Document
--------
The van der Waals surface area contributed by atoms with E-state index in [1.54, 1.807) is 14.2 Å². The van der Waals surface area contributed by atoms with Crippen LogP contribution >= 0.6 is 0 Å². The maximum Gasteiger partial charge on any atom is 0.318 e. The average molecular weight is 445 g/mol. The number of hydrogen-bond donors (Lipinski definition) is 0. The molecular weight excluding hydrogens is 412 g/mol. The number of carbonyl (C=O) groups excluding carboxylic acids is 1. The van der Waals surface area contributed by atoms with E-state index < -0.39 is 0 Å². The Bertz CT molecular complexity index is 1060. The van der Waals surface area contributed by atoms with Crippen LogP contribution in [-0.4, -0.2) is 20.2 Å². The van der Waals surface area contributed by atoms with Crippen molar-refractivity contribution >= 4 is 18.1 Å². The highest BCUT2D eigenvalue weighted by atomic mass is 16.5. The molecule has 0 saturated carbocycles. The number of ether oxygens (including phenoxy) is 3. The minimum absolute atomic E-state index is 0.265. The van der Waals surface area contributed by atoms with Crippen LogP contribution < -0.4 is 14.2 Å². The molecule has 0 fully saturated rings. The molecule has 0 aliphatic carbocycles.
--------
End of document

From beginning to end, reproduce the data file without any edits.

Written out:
The van der Waals surface area contributed by atoms with E-state index in [1.54, 1.807) is 14.2 Å². The van der Waals surface area contributed by atoms with Crippen LogP contribution >= 0.6 is 0 Å². The maximum Gasteiger partial charge on any atom is 0.318 e. The average molecular weight is 445 g/mol. The number of hydrogen-bond donors (Lipinski definition) is 0. The molecular weight excluding hydrogens is 412 g/mol. The number of carbonyl (C=O) groups excluding carboxylic acids is 1. The van der Waals surface area contributed by atoms with E-state index < -0.39 is 0 Å². The Bertz CT molecular complexity index is 1060. The van der Waals surface area contributed by atoms with Crippen LogP contribution in [-0.4, -0.2) is 20.2 Å². The van der Waals surface area contributed by atoms with Crippen molar-refractivity contribution >= 4 is 18.1 Å². The highest BCUT2D eigenvalue weighted by atomic mass is 16.5. The molecule has 0 saturated carbocycles. The number of ether oxygens (including phenoxy) is 3. The minimum absolute atomic E-state index is 0.265. The van der Waals surface area contributed by atoms with Crippen LogP contribution < -0.4 is 14.2 Å². The molecule has 0 fully saturated rings. The molecule has 0 aliphatic carbocycles.